The death toll from anti-government protests in Iraq has risen to almost 100, says the country's parliamentary human rights commission.
The unrest entered its fifth day on Saturday, with at least five people killed in the latest clashes in the capital Baghdad.
The security forces are again reported to have used live rounds.
Demonstrators say they are taking a stand against unemployment, poor public services and corruption.
It is the deadliest unrest since so-called Islamic State was declared defeated in Iraq in 2017.
It is seen as the first major challenge to Prime Minister Adel Abdel Mahdi's fragile government, nearly a year since he came to power.
The authorities have been trying to control the protests through curfews and a near-total internet blackout.
An emergency session of parliament failed to go ahead on Saturday afternoon.
What's the latest?
The daytime curfew in Baghdad was lifted on Saturday, and smaller groups of protesters began to renew their action.
The city's Tahrir Square has been the focal point of protests, but it was blocked on Saturday, according to local news agencies.
The violence has also affected majority Shia Muslim areas in the south, including Amara, Diwaniya and Hilla. A number of deaths were reported on Friday in the southern city of Nasiriya, about 320km (200 miles) away.
A total of 540 protesters have been arrested, of whom nearly 200 remain in custody, the human rights commission said.
It also said more than 3,000 people had been injured.
The demonstrators do not appear to have any clear leadership at the moment, and their anger is increasingly radicalising their demands, says the BBC's Sebastian Usher.
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What's been the reaction?
On Friday, Prime Minister Mahdi vowed to respond to protesters' concerns but warned there was no "magic solution" to Iraq's problems.
He said he had given his full backing to security forces, insisting they were abiding by "international standards" in dealing with protesters.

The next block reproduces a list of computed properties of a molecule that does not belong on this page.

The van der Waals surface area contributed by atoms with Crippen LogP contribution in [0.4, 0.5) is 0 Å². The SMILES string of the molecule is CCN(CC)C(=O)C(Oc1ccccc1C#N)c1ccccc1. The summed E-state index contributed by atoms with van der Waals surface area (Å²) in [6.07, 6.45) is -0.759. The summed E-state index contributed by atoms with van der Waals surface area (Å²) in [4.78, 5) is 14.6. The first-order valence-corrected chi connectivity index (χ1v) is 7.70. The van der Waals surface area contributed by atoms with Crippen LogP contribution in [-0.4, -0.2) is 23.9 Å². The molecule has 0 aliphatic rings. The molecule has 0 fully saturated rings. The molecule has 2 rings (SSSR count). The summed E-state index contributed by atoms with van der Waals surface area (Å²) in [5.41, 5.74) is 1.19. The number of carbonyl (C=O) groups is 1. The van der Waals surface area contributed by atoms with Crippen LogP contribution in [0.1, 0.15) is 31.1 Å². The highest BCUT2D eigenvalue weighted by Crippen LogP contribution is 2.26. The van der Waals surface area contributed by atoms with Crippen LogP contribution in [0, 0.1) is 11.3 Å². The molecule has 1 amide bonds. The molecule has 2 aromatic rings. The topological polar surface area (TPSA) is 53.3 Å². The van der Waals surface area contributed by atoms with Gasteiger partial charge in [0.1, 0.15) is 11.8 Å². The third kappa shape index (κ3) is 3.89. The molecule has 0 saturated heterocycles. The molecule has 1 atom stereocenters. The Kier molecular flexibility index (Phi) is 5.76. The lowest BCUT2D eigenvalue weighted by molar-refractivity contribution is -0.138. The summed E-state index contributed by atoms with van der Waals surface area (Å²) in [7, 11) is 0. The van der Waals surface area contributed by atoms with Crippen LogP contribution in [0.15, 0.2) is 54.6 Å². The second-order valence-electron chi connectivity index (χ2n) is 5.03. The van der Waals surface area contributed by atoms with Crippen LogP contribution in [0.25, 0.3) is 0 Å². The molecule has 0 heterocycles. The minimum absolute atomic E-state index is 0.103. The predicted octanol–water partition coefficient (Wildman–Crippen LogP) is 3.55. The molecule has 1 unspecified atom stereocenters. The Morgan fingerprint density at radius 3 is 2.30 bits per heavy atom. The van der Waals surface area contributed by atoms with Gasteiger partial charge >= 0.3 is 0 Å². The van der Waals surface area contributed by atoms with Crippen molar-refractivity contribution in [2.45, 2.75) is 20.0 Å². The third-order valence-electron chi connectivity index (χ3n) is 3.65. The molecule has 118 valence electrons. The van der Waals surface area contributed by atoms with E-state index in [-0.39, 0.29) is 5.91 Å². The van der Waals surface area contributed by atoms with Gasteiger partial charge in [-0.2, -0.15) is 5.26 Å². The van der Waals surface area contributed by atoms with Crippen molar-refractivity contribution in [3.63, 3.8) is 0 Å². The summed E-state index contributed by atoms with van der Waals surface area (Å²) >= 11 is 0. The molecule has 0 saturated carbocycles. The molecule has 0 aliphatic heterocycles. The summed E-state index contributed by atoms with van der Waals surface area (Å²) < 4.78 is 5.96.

Iraq's most senior Shia cleric, Ayatollah Ali al-Sistani, urged the government to respond to the demands for reform, saying it had "not answered the demands of the people to fight corruption or achieved anything on the ground".
The UN and US have expressed concern over the violence, and urged the Iraqi authorities to exercise restraint.
Why is this happening now?
Corruption, unemployment and poor public services are at the heart of the discontent faced by young Iraqis today. The unrest began spontaneously with no formal leadership in mostly Shia areas in the south, and quickly spread.
Iraq has the world's fourth-largest reserves of oil, but 22.5% of its population of 40 million were living on less than $1.90 (£1.53) a day in 2014, according to the World Bank. One in six households has experienced some form of food insecurity.
The unemployment rate was 7.9% last year, but among young people it was double that. And almost 17% of the economically active population is underemployed.
The country is also struggling to recover after a brutal war against the Islamic State group, which seized control of large swathes of the north and west in 2014.
Living conditions remain dire in many conflict-affected areas, with insufficient services.